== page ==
The term historically included the south of the Hamrin Mountains. The term Sawad was used in early Islamic times for the region of the plain of the Tigris and Euphrates rivers. In English, it is either /ɪˈrɑːk/ or /ɪˈræk/, the American Heritage Dictionary, the pronunciation /aɪˈræk/ is frequently heard in U. S. media. Since approximately 10,000 BC, Iraq was one of centres of a Caucasoid Neolithic culture where agriculture, the following Neolithic period is represented by rectangular houses. At the time of the pre-pottery Neolithic, people used vessels made of stone, finds of obsidian tools from Anatolia are evidences of early trade relations
India, officially the Republic of India, is a country in South Asia. It is the seventh-largest country by area, the second-most populous country, and it is bounded by the Indian Ocean on the south, the Arabian Sea on the southwest, and the Bay of Bengal on the southeast. It shares land borders with Pakistan to the west, China and Bhutan to the northeast, in the Indian Ocean, India is in the vicinity of Sri Lanka and the Maldives. Indias Andaman and Nicobar Islands share a border with Thailand. The Indian subcontinent was home to the urban Indus Valley Civilisation of the 3rd millennium BCE, in the following millennium, the oldest scriptures associated with Hinduism began to be composed. Social stratification, based on caste, emerged in the first millennium BCE, early political consolidations took place under the Maurya and Gupta empires, the peninsular Middle Kingdoms influenced cultures as far as southeast Asia. In the medieval era, Zoroastrianism and Islam arrived, much of the north fell to the Delhi sultanate, the south was united under the Vijayanagara Empire.
The economy expanded in the 17th century in the Mughal empire, in the mid-18th century, the subcontinent came under British East India Company rule, and in the mid-19th under British crown rule. A nationalist movement emerged in the late 19th century, which later, under Mahatma Gandhi, was noted for nonviolent resistance, in 2015, the Indian economy was the worlds seventh largest by nominal GDP and third largest by purchasing power parity. Following market-based economic reforms in 1991, India became one of the major economies and is considered a newly industrialised country. However, it continues to face the challenges of poverty, malnutrition, a nuclear weapons state and regional power, it has the third largest standing army in the world and ranks sixth in military expenditure among nations. India is a constitutional republic governed under a parliamentary system. It is a pluralistic and multi-ethnic society and is home to a diversity of wildlife in a variety of protected habitats. The name India is derived from Indus, which originates from the Old Persian word Hindu, the latter term stems from the Sanskrit word Sindhu, which was the historical local appellation for the Indus River.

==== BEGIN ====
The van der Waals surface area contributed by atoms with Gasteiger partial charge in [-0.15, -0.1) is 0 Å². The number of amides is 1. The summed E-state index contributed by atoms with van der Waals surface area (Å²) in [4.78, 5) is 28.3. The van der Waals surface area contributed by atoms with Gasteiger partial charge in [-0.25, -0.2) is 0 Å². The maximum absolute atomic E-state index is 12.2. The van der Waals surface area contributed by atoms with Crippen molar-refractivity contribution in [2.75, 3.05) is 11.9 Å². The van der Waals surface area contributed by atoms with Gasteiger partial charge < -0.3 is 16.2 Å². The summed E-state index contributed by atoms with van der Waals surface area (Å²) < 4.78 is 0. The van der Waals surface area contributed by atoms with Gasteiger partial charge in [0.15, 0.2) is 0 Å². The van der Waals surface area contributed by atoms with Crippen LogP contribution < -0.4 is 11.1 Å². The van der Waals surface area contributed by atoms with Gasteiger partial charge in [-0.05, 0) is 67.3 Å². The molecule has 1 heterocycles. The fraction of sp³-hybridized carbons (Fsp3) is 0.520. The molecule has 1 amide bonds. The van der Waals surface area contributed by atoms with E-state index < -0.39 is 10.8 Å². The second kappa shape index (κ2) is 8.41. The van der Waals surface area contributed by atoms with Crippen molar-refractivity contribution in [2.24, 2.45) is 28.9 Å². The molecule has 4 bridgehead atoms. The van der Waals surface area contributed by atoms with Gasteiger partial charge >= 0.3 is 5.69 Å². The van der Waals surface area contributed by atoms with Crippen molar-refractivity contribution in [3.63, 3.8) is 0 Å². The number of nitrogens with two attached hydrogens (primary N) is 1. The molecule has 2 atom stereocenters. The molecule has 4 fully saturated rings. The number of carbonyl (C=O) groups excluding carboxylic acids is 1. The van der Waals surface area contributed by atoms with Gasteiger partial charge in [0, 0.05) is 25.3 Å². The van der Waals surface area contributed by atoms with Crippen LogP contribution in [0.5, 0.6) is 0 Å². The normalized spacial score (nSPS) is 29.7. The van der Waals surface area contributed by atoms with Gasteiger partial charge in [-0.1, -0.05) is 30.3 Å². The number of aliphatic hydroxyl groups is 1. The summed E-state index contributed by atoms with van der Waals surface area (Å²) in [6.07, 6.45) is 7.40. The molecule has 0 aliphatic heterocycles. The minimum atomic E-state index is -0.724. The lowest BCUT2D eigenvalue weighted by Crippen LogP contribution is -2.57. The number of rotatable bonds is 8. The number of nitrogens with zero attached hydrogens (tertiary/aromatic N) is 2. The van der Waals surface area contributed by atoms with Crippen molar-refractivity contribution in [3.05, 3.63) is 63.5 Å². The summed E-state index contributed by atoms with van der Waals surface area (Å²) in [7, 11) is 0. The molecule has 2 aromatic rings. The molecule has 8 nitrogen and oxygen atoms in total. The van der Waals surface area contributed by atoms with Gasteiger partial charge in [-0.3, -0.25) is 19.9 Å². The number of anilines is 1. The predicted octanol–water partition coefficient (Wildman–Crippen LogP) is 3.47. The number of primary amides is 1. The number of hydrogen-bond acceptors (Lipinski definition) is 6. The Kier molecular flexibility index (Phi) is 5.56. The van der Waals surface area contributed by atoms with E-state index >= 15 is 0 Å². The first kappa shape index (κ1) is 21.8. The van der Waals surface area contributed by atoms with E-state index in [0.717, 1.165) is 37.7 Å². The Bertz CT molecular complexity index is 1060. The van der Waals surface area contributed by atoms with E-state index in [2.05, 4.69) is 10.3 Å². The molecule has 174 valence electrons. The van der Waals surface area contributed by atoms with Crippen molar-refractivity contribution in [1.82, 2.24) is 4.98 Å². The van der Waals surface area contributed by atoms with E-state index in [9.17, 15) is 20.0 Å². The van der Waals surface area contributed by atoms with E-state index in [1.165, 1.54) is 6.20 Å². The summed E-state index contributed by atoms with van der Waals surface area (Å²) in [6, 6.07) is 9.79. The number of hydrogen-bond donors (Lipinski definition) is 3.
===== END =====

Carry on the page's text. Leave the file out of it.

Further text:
The ancient Greeks referred to the Indians as Indoi, which translates as The people of the Indus, the geographical term Bharat, which is recognised by the Constitution of India as an official name for the country, is used by many Indian languages in its variations. Scholars believe it to be named after the Vedic tribe of Bharatas in the second millennium B. C. E and it is traditionally associated with the rule of the legendary emperor Bharata. Gaṇarājya is the Sanskrit/Hindi term for republic dating back to the ancient times, hindustan is a Persian name for India dating back to the 3rd century B. C. E. It was introduced into India by the Mughals and widely used since and its meaning varied, referring to a region that encompassed northern India and Pakistan or India in its entirety